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$$$Banks can give you as …$$$ you need ! January 15, 2009

Posted by tetrahedron in Uncategorized.
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Bankers will tell you that they do not create money.  At a 10% reserve requirement, they simply lend out 90% of their deposits.  The catch is that their “deposits” include the money they have written into their customers’ accounts as loans.  That is how loans are made: numbers are simply written into the accounts of borrowers, as many reputable authorities have attested.  Here are two of them, dating back to when officials were either more aware of what was going on or more open about it:

 

“[W]hen a bank makes a loan, it simply adds to the borrower’s deposit account in the bank by the amount of the loan.  The money is not taken from anyone else’s deposit; it was not previously paid in to the bank by anyone.  It’s new money, created by the bank for the use of the borrower.”

 

        – Robert B. Anderson, Treasury Secretary under Eisenhower, in an interview

 reported in the August 31, 1959 issue of U.S. News and World Report

 

“Do private banks issue money today?  Yes. Although banks no longer have the right to issue bank notes, they can create money in the form of bank deposits when they lend money to businesses, or buy securities. . . . The important thing to remember is that when banks lend money they don’t necessarily take it from anyone else to lend. Thus they ‘create’ it.”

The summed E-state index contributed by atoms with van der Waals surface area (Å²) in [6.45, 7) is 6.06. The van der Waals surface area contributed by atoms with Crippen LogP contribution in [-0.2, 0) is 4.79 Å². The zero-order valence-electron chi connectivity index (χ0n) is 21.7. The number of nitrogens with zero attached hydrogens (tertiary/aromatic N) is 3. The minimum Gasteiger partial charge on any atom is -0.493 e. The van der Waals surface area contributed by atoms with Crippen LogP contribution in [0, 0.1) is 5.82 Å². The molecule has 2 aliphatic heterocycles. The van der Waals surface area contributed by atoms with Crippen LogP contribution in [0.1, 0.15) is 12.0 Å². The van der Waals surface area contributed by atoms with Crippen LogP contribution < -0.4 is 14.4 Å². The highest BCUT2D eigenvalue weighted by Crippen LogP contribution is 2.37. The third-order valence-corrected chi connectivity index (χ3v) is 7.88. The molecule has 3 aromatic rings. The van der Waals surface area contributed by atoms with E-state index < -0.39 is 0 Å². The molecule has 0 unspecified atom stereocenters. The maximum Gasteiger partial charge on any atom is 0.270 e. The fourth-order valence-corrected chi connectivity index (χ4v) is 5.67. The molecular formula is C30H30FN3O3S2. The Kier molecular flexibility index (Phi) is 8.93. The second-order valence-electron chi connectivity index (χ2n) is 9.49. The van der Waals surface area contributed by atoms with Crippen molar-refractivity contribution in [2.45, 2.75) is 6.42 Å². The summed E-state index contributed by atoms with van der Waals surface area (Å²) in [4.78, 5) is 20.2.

Congressman Wright Patman, Money Facts (House Committee on Banking and Currency, 1964)                         

 

The process by which banks create money was detailed in a revealing booklet put out by the Chicago Federal Reserve titled Modern Money Mechanics.2  The booklet was periodically revised until 1992, when it had reached 50 pages long.  It is written in somewhat difficult prose, but here are a few relevant passages:  

 

“The actual process of money creation takes place primarily in banks.” [p3]

 

Translation: banks create money.

 

“In the absence of legal reserve requirements, banks can build up deposits by increasing loans and investments so long as they keep enough currency on hand to redeem whatever amounts the holders of deposits want to convert into currency.” [p3]